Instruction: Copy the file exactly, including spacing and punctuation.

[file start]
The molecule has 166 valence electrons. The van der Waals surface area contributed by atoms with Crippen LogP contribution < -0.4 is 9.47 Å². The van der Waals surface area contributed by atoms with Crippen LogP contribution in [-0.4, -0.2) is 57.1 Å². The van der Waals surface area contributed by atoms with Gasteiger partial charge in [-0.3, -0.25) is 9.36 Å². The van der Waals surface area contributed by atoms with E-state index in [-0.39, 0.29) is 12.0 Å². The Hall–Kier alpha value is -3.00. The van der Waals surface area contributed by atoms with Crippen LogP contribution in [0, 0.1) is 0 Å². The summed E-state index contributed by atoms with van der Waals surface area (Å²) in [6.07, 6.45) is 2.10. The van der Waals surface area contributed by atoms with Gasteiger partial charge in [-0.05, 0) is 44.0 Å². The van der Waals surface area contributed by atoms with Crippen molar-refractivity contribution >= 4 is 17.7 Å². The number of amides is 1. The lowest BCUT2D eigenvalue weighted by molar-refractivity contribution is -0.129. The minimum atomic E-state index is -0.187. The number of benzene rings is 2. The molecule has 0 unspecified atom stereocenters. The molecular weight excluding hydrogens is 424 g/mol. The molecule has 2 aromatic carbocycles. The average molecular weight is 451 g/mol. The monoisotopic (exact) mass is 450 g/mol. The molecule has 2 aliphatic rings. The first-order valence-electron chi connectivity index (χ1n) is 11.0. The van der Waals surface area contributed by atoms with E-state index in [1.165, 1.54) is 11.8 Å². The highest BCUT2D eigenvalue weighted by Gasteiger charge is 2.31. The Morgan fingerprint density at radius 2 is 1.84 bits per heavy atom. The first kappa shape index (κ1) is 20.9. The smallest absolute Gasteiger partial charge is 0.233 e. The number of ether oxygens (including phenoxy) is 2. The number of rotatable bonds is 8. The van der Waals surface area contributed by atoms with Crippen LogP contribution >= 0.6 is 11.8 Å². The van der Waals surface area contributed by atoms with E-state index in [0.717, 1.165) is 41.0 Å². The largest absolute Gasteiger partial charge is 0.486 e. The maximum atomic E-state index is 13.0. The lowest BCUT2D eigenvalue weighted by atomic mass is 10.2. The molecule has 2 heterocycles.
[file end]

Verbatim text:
The molecule has 166 valence electrons. The van der Waals surface area contributed by atoms with Crippen LogP contribution < -0.4 is 9.47 Å². The van der Waals surface area contributed by atoms with Crippen LogP contribution in [-0.4, -0.2) is 57.1 Å². The van der Waals surface area contributed by atoms with Gasteiger partial charge in [-0.3, -0.25) is 9.36 Å². The van der Waals surface area contributed by atoms with E-state index in [-0.39, 0.29) is 12.0 Å². The Hall–Kier alpha value is -3.00. The van der Waals surface area contributed by atoms with Crippen LogP contribution in [0, 0.1) is 0 Å². The summed E-state index contributed by atoms with van der Waals surface area (Å²) in [6.07, 6.45) is 2.10. The van der Waals surface area contributed by atoms with Gasteiger partial charge in [-0.05, 0) is 44.0 Å². The van der Waals surface area contributed by atoms with Crippen molar-refractivity contribution >= 4 is 17.7 Å². The number of amides is 1. The lowest BCUT2D eigenvalue weighted by molar-refractivity contribution is -0.129. The minimum atomic E-state index is -0.187. The number of benzene rings is 2. The molecule has 0 unspecified atom stereocenters. The molecular weight excluding hydrogens is 424 g/mol. The molecule has 2 aromatic carbocycles. The average molecular weight is 451 g/mol. The monoisotopic (exact) mass is 450 g/mol. The molecule has 2 aliphatic rings. The first-order valence-electron chi connectivity index (χ1n) is 11.0. The van der Waals surface area contributed by atoms with E-state index in [1.165, 1.54) is 11.8 Å². The highest BCUT2D eigenvalue weighted by Gasteiger charge is 2.31. The Morgan fingerprint density at radius 2 is 1.84 bits per heavy atom. The first kappa shape index (κ1) is 20.9. The smallest absolute Gasteiger partial charge is 0.233 e. The number of ether oxygens (including phenoxy) is 2. The number of rotatable bonds is 8. The van der Waals surface area contributed by atoms with Crippen LogP contribution >= 0.6 is 11.8 Å². The van der Waals surface area contributed by atoms with E-state index in [0.717, 1.165) is 41.0 Å². The largest absolute Gasteiger partial charge is 0.486 e. The maximum atomic E-state index is 13.0. The lowest BCUT2D eigenvalue weighted by atomic mass is 10.2. The molecule has 2 heterocycles.